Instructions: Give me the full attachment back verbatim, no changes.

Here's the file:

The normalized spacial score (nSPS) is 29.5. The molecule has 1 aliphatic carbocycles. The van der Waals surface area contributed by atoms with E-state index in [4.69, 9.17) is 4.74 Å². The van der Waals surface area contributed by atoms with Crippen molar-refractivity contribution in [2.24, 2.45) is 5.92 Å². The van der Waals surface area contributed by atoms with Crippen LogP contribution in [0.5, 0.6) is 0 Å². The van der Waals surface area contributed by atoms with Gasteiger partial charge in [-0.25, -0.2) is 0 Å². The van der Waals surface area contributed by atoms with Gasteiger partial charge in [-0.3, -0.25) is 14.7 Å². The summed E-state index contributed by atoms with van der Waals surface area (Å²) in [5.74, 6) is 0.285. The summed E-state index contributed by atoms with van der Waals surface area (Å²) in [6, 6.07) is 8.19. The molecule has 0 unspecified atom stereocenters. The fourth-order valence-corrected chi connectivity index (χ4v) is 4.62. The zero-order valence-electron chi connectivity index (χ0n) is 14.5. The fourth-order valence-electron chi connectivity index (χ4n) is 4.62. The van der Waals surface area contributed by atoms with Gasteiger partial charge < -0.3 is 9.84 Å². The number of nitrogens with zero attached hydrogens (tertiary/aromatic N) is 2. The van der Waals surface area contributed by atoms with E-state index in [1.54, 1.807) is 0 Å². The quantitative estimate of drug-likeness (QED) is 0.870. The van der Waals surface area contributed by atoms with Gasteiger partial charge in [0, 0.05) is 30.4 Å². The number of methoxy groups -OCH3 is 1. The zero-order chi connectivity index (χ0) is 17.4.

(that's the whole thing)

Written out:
The normalized spacial score (nSPS) is 29.5. The molecule has 1 aliphatic carbocycles. The van der Waals surface area contributed by atoms with E-state index in [4.69, 9.17) is 4.74 Å². The van der Waals surface area contributed by atoms with Crippen molar-refractivity contribution in [2.24, 2.45) is 5.92 Å². The van der Waals surface area contributed by atoms with Crippen LogP contribution in [0.5, 0.6) is 0 Å². The van der Waals surface area contributed by atoms with Gasteiger partial charge in [-0.25, -0.2) is 0 Å². The van der Waals surface area contributed by atoms with Gasteiger partial charge in [-0.3, -0.25) is 14.7 Å². The summed E-state index contributed by atoms with van der Waals surface area (Å²) in [5.74, 6) is 0.285. The summed E-state index contributed by atoms with van der Waals surface area (Å²) in [6, 6.07) is 8.19. The molecule has 0 unspecified atom stereocenters. The fourth-order valence-corrected chi connectivity index (χ4v) is 4.62. The zero-order valence-electron chi connectivity index (χ0n) is 14.5. The fourth-order valence-electron chi connectivity index (χ4n) is 4.62. The van der Waals surface area contributed by atoms with Gasteiger partial charge < -0.3 is 9.84 Å². The number of nitrogens with zero attached hydrogens (tertiary/aromatic N) is 2. The van der Waals surface area contributed by atoms with E-state index in [1.54, 1.807) is 0 Å². The quantitative estimate of drug-likeness (QED) is 0.870. The van der Waals surface area contributed by atoms with Gasteiger partial charge in [0, 0.05) is 30.4 Å². The number of methoxy groups -OCH3 is 1. The zero-order chi connectivity index (χ0) is 17.4.